If we examine the p-values more carefully, we will find that most clusters that are consistent across all scales have p-values smaller than 0.005. This applies to the 4 clusters that we have identified above. This means that a p-value of 0.005 could be used to identify ‘true’ clusters that are consistent across scales, and to mitigate the MTUP effect.
More clusters are found at coarse intervals, which imply that we can use aggregation to detect significant clusters more quickly, given much less data than are required to process at a coarse scale. Although the exact temporal duration of clusters identified at two scales might be different, the clusters detected at the coarse scale could be used as a guide for further analysis. This will significantly improve the processing speed.
Furthermore, we can use segmentation to probe the cyclic patterns of crime varying within the week. The results demonstrate that “burglary-dwellings” is generally quiet on weekends and Tuesday (no hotspot on Sunday, and very short duration on Saturday and Tuesday); “Theft-of-shopping” is relatively quiet on Tuesday and Sunday compared with other days, and Friday is very active with highest number and longest duration of the hotspots; and “violence-against-persons” has no time varying patterns at all.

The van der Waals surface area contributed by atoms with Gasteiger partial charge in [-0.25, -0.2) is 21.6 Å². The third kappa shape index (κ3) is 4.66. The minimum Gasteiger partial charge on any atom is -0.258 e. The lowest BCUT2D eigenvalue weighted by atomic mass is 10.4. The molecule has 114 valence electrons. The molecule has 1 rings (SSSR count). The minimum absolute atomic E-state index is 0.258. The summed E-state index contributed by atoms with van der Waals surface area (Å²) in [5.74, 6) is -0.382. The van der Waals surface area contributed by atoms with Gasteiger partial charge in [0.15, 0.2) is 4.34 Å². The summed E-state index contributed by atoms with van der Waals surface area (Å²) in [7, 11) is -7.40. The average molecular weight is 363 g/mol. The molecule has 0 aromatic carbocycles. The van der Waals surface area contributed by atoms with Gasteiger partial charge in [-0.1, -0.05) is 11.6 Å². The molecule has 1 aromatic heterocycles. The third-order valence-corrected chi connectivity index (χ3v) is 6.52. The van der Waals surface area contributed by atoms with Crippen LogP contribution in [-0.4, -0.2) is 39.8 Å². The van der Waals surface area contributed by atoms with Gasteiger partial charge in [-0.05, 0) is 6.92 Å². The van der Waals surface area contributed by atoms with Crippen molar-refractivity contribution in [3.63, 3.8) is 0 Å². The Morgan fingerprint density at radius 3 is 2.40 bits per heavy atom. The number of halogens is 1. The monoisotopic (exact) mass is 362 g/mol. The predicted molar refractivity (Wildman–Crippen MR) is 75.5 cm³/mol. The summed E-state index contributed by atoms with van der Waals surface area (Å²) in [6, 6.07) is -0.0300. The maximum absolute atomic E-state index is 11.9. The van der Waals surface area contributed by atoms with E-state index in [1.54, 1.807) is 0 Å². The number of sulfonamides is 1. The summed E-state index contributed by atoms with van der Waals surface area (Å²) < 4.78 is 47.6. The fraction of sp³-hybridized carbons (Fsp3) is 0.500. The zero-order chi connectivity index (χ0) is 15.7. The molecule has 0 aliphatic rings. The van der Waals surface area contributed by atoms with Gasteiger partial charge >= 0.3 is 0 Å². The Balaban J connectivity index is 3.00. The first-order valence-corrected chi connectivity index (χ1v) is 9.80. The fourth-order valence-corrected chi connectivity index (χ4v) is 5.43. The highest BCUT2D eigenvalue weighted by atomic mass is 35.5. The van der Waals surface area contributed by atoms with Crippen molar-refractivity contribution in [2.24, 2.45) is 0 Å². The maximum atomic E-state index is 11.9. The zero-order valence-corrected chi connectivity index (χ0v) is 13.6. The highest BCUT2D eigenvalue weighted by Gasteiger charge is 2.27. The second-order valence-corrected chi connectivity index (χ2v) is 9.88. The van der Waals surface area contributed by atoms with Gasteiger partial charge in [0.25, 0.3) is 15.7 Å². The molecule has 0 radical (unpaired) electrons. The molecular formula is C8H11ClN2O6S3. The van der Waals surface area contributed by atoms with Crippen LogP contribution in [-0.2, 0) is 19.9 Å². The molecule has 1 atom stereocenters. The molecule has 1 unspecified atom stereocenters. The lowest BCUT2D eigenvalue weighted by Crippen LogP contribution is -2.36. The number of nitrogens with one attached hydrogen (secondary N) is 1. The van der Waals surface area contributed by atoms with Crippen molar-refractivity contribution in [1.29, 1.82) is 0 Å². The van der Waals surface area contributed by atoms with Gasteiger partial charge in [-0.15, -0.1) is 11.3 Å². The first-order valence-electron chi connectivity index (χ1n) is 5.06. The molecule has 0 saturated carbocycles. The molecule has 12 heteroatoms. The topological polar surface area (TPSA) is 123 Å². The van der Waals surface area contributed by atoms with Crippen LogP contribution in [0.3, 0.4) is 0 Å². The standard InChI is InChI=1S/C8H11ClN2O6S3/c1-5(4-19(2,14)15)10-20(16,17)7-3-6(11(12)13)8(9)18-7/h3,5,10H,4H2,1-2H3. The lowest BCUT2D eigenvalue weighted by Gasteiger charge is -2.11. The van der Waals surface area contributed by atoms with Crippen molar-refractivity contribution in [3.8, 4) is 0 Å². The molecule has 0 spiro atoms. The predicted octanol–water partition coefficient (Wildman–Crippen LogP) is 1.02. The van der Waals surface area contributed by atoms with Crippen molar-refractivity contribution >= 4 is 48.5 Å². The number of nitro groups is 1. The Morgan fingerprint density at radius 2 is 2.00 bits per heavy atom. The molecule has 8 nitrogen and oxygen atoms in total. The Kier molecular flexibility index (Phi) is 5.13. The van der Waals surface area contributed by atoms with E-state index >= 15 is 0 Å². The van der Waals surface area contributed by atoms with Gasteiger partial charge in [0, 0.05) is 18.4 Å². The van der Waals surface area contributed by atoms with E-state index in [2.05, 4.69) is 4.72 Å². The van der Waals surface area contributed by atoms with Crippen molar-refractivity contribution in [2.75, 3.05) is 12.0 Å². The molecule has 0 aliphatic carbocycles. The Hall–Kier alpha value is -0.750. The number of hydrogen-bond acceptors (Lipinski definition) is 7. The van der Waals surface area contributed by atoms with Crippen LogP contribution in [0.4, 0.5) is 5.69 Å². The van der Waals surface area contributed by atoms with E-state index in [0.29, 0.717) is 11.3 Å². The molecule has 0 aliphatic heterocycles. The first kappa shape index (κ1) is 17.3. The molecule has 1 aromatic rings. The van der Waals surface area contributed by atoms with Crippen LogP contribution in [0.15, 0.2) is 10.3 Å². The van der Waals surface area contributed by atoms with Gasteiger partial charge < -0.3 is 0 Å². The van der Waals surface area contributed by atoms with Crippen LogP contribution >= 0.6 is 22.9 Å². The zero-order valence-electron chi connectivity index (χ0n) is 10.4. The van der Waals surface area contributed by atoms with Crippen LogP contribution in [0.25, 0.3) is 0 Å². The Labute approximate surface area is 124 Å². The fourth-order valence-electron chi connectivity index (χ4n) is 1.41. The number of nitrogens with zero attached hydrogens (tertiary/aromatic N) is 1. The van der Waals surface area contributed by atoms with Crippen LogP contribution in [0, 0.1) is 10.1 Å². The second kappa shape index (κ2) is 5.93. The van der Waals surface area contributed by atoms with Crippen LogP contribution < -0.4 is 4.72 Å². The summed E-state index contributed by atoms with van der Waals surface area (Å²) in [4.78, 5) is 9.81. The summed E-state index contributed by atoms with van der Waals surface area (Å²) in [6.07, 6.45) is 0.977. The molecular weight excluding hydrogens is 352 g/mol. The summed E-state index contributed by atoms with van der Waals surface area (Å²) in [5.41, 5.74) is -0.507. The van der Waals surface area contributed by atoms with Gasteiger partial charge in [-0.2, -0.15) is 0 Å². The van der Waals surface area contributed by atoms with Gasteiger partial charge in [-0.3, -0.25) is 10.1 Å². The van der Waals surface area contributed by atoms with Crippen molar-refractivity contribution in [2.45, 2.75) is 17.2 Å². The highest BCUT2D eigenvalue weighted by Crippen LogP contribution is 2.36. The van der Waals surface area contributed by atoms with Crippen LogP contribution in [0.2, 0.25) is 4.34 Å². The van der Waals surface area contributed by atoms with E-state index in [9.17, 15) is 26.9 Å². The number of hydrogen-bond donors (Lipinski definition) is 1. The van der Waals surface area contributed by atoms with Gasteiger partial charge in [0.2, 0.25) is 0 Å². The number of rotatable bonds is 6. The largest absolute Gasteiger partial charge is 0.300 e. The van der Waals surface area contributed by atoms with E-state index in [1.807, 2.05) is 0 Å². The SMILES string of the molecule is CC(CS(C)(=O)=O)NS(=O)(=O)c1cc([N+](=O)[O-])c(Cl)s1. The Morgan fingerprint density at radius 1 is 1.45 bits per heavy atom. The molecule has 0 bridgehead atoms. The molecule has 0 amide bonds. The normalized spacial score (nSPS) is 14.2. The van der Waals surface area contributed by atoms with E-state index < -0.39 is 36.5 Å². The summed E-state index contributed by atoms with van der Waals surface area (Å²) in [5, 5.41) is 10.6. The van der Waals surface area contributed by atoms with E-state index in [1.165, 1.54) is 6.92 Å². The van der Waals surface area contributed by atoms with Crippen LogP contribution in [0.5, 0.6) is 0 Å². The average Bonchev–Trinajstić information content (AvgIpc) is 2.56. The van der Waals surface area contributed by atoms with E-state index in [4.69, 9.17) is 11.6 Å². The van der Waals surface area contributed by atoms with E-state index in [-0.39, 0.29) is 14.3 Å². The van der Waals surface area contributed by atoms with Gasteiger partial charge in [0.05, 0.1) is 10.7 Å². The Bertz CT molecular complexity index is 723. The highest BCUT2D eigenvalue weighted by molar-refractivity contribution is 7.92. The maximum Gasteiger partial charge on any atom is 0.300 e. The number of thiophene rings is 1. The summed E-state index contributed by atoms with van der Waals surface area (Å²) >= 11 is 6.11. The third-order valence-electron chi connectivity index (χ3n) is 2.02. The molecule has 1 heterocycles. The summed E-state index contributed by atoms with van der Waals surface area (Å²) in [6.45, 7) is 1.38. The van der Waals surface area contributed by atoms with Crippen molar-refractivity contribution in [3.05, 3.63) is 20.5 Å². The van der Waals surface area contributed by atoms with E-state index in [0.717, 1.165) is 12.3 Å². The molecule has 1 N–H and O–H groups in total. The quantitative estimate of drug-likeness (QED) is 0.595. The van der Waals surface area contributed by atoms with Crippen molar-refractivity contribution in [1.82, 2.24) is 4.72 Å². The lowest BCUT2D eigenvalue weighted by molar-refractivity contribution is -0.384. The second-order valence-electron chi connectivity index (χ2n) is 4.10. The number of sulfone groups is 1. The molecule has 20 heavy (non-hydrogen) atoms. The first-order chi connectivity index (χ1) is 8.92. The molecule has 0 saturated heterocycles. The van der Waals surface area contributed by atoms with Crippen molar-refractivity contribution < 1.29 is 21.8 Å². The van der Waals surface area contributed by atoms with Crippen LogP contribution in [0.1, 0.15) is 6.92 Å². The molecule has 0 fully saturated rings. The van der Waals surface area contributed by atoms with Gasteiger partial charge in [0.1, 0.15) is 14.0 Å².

Conclusions and Future work
This study investigated the impact of temporal effects that are usually ignored in space-time analysis. We formally defined the MTUP (modifiable temporal unit problem) as a consisting of temporal aggregation, segmentation and boundary effects. In our experiment, we examined these effects on space-time cluster detection of crime hotspots using space-time scan statistics (STSS). In general, there is tendency to detect different clusters as the aggregation, segmentation and boundary of a space-time dataset are altered. This means that we should be cautious when we use a particular temporal scale, segmentation and boundary for analysis. But the most significant clusters (‘true’ clusters) with a p-value smaller than 0.005 can be consistently detected no matter the temporal configuration of the dataset.